3. I can't recall why <indexterm> is the outermost element in the
following two scenarios.

3a. The range start and end markers formally should be of the form
<index-range-start><indexterm>...</indexterm></index-range-start>. Now
that we have clarified that only one range can start in each indexterm,
the question arises whether to adopt this more standard form. See also

3b. Are we nesting <index-see> inside of <indexterm> either (i) because
of a perceived benefit in reducing the number of tags that may appear in
para or (ii) to preserve existing authoring practices?

4. The language ref text for see-also currently states:

  You can currently [enter] an indexterm in a map's metadata outside of
any content (map/topicmeta/keywords/indexterm). In the absence of
content context, an indexterm shall never generate page references, even
if it contains an index-see-also element.

This is a puzzle for me ... Why would we specify "never generate page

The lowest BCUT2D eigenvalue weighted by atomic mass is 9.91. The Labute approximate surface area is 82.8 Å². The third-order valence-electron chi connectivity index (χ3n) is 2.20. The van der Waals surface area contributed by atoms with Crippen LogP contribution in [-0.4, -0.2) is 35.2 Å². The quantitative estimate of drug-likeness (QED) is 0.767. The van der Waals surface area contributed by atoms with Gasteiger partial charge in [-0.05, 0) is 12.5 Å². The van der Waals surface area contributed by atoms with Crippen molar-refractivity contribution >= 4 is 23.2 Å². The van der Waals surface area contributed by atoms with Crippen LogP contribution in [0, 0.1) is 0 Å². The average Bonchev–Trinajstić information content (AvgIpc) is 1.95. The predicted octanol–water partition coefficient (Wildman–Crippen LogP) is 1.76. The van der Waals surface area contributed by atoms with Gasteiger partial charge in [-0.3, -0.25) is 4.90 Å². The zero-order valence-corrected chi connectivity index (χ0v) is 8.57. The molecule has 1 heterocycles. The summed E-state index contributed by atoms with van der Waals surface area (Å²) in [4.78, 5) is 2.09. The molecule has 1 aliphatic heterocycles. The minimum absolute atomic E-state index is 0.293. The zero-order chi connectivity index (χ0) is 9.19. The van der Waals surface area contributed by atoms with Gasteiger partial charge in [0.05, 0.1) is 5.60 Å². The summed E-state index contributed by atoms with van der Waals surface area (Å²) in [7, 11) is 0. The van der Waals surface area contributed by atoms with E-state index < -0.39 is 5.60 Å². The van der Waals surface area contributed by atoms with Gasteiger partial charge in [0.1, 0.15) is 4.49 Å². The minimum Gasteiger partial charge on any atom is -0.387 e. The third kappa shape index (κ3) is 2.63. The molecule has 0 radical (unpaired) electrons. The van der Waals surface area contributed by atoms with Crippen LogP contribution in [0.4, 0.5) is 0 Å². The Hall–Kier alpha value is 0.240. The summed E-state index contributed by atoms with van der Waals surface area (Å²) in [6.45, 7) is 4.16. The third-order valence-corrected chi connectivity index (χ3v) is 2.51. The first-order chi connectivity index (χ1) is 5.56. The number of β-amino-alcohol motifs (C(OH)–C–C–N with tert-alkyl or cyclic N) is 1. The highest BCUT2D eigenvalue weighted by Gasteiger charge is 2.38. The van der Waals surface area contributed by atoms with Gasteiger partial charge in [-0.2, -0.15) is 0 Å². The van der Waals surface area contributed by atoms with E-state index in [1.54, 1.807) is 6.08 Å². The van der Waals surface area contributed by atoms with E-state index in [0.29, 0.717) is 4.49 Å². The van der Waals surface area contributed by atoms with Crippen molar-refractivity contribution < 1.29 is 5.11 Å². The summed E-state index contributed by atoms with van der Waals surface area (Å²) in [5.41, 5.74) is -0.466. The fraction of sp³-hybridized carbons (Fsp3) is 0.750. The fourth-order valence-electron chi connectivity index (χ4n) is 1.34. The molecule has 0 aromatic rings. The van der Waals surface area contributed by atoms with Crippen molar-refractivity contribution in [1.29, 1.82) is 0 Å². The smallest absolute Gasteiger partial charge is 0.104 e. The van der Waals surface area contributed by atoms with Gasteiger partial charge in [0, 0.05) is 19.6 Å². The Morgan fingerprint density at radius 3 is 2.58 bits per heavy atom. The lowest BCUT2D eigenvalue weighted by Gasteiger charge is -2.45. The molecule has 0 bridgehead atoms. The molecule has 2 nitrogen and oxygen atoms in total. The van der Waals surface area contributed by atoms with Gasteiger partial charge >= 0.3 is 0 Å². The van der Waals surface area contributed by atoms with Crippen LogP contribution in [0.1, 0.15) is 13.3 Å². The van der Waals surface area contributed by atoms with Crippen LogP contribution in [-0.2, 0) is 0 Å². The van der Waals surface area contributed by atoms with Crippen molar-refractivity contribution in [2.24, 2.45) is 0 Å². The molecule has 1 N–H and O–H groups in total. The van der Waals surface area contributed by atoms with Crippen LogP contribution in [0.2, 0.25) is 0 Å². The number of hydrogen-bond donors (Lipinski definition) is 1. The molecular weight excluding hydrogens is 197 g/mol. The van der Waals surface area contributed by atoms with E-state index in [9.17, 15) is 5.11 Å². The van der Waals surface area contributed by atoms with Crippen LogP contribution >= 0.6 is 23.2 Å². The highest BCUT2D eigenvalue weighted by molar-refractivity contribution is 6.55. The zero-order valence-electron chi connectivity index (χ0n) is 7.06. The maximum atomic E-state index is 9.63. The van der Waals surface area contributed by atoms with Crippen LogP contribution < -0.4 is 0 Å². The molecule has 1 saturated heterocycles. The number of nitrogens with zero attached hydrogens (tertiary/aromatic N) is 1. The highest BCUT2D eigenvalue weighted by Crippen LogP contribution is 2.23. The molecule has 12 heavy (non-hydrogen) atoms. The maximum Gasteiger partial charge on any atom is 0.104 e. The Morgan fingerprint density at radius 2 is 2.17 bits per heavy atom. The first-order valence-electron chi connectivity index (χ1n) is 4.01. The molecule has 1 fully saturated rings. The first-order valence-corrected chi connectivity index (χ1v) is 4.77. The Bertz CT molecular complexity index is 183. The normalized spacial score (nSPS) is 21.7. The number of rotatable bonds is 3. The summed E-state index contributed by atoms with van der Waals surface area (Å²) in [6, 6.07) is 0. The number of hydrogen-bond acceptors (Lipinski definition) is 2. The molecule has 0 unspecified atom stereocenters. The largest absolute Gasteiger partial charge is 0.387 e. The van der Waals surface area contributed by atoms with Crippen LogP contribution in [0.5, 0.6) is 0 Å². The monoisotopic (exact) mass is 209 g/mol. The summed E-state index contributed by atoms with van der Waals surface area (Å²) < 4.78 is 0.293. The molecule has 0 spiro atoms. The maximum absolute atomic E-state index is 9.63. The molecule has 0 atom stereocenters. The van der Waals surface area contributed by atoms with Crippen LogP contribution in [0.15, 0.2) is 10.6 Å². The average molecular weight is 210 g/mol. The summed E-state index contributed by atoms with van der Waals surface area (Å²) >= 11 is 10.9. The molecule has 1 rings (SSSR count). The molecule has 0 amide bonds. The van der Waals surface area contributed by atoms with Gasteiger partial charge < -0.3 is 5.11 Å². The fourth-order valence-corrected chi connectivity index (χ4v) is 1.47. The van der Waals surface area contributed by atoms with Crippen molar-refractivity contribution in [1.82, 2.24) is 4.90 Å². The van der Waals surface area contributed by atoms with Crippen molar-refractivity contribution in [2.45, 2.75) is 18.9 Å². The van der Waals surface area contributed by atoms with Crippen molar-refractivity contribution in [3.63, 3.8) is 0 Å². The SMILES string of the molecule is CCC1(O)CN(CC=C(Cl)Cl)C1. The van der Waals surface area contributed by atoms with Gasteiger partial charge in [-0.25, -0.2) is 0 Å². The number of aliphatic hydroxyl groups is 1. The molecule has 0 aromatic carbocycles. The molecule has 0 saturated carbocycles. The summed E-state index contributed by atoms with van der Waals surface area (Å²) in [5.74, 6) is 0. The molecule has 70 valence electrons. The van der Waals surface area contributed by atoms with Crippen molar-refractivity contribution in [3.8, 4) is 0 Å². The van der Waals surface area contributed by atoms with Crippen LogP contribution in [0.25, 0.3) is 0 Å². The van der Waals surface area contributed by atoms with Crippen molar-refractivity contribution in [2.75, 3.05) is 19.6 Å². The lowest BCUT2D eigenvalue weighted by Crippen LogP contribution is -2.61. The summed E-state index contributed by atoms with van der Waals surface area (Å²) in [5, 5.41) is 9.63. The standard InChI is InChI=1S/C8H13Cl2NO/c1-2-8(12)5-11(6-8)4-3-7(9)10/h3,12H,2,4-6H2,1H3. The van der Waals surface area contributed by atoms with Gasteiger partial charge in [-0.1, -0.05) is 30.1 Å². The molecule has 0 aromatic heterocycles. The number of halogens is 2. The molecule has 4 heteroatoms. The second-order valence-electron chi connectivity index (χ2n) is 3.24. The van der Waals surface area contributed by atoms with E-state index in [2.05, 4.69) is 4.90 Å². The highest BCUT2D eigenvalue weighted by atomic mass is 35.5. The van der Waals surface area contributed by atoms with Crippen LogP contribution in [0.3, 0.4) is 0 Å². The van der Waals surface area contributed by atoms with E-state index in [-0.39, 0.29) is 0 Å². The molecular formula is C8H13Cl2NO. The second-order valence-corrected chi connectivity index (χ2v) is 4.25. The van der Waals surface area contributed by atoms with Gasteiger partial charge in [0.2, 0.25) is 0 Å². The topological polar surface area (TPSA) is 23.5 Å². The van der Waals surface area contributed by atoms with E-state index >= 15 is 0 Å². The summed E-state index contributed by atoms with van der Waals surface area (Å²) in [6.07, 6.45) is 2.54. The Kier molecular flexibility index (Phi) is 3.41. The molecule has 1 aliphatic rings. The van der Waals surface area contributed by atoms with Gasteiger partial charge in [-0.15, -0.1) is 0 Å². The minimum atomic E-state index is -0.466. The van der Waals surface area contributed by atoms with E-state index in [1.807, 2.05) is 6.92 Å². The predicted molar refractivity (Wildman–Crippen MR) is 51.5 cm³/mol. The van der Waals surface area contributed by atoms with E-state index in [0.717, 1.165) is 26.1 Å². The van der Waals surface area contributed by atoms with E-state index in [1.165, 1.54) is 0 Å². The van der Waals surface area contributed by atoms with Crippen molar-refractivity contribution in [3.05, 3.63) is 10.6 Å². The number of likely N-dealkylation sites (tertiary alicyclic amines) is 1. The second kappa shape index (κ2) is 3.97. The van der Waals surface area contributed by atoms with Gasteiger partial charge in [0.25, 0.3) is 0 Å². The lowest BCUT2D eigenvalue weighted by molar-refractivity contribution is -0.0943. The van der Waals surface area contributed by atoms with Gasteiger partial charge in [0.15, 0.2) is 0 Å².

references"? Isn't the topicmeta for a map an external place where index
entries can be generated for a topic? As a best practice, topic-level
index entries that may vary among assemblies of topics should be located
in topicmeta, in which case generating page references would be
appropriate in applicable output formats.

Best wishes,


-----Original Message-----
From: Chris Wong [mailto:cwong@idiominc.com]
Sent: Monday, August 07, 2006 11:10 PM
To: Grosso, Paul; dita@lists.oasis-open.org
Subject: RE: [dita] comments on indexing wording in dita 1.1 draft

I wrote the langref entry on index-see/index-see-also using a conref
that duplicates an extended discussion of the two elements for each of
these elements. The extended discussion described both elements,
including usage examples. But each element also had an <example> that
specifically described that element. At least, that was how I submitted
them. I think something went wrong during the transfer into the lang
ref. I'm attaching the original two writeups in rendered form so you can
see the intended material.

The index-see-also reference page had a typo where the first sentence
starts with "An <index-see> element...". It should have said

Concerning your comment about an indexterm within an index-see-also,
this usage is intentional. The use case is that if you want to have a